While my cyclical leads point to higher inflation and interest rates in all major regions, I think increases will be limited given deflationary structural forces, including technology, demographics, and globalization. I believe the US-dollar strength we’ve been anticipating this year as the US economy outperforms has largely played out. While I expect continued US economic outperformance, I expect the growth gap between the US and the rest of the world to narrow and the US dollar’s strength to moderate.

 

Global growth: Enough in the tank to lift inflation and rates modestly

US
I expect the pace of US economic growth to slow modestly but remain higher than other developed economies. While the impact of tax reform is likely to start petering out, US consumers should be buoyed by a tight job market and higher wages (FIGURE 2). Despite getting dinged by trade concerns, capital expenditure data remains robust and I think investment could add to growth in coming quarters. I am mindful that poorly timed fiscal stimulus may generate too much inflationary pressure and am closely watching inflation dynamics. I anticipate more protectionism, but believe the impact on overall growth should be manageable. If global trade were to slow as a result of US policy changes, I would still expect equity investors to prefer US assets, as the US has a relatively insulated economy and stock market.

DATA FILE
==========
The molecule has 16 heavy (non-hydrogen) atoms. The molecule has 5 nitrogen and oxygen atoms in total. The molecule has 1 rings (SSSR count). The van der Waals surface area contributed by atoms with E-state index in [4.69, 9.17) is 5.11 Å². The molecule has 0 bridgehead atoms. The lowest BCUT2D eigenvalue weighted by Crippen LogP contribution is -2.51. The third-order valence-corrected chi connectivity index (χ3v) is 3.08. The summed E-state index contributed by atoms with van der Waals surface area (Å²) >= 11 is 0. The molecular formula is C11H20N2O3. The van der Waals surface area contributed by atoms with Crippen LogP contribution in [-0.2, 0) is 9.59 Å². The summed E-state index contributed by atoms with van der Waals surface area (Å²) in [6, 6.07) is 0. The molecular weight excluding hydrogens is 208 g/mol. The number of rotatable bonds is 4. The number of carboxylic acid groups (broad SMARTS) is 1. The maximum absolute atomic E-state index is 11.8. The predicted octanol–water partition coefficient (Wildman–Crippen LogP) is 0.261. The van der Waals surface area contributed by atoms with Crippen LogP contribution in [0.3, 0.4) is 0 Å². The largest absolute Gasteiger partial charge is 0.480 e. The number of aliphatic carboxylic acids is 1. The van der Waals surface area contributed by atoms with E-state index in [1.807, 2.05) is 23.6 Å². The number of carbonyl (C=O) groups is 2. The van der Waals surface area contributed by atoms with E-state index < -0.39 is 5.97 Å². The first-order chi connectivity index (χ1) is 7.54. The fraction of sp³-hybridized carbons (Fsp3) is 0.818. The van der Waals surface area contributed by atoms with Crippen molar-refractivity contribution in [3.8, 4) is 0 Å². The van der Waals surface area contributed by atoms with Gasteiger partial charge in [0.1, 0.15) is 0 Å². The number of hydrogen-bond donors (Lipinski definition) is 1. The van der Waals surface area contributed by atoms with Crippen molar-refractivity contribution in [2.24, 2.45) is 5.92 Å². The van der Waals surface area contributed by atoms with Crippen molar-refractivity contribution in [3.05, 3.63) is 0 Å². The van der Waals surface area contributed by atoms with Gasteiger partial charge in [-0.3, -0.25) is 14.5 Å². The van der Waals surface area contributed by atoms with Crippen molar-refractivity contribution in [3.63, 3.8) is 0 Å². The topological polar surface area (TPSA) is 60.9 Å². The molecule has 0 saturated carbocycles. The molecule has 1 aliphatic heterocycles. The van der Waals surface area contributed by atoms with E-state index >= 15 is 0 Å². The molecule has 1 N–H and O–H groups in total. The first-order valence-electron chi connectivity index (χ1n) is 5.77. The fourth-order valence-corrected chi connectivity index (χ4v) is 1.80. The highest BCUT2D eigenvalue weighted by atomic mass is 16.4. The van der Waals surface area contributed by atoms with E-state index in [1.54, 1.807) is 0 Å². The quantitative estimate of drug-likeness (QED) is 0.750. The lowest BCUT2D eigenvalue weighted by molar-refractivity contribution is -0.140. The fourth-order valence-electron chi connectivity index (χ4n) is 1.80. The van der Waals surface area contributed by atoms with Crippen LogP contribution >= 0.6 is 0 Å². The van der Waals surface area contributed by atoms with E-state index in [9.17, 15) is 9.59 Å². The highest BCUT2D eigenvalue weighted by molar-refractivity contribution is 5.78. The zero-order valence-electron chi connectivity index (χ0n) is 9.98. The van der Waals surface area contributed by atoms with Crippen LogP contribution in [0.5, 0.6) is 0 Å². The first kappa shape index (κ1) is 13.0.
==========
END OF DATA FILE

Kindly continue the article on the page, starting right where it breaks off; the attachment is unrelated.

Figure 2: Tight US labor markets leading to higher wages

Skilled labor shortages is the % of respondents signaling that quality of labor is their single most important problem. Sources: US Bureau of Labor Statistics, NFIB,4 Haver | Chart data: June 1994 – June 2018

Given my more positive outlook on US growth relative to other
developed economies, I see more favorable risk/reward potential in US equities than their higher-beta developed market peers. Valuations are admittedly not as attractive in the US as in some other markets, but I view this as less of a concern over the 6-12 month horizon that is my focus here.

 

Europe

Europe’s economy disappointed versus consensus expectations earlier this year by not attaining the levels of growth suggested by many leading indicators (FIGURE 3). Although business cycle indicators currently point to a further contraction in growth, I am hopeful that the underpinnings of the European consumer, such as real incomes and the credit channel, are healthy and should prevent much more slowing ahead. Although I expect the decline in the pace of growth to moderate, my outlook for European equities is tempered by lingering concerns about the economy and the high sensitivity of European companies to the global cycle.

Figure 3: European PMI* no longer as bullish for Gross Domestic Product (GDP)

*PMI (Purchasing manager’s index) is an indicator of the economic health of the manufacturing sector. A reading above 50 signals economic expansion; below 50 signals contraction. Sources: Bloomberg, Markit, Wellington Management | Chart data: PMI data (monthly): July 1998 – August 2018. GDP data (quarterly): 3Q1998 – 2Q2018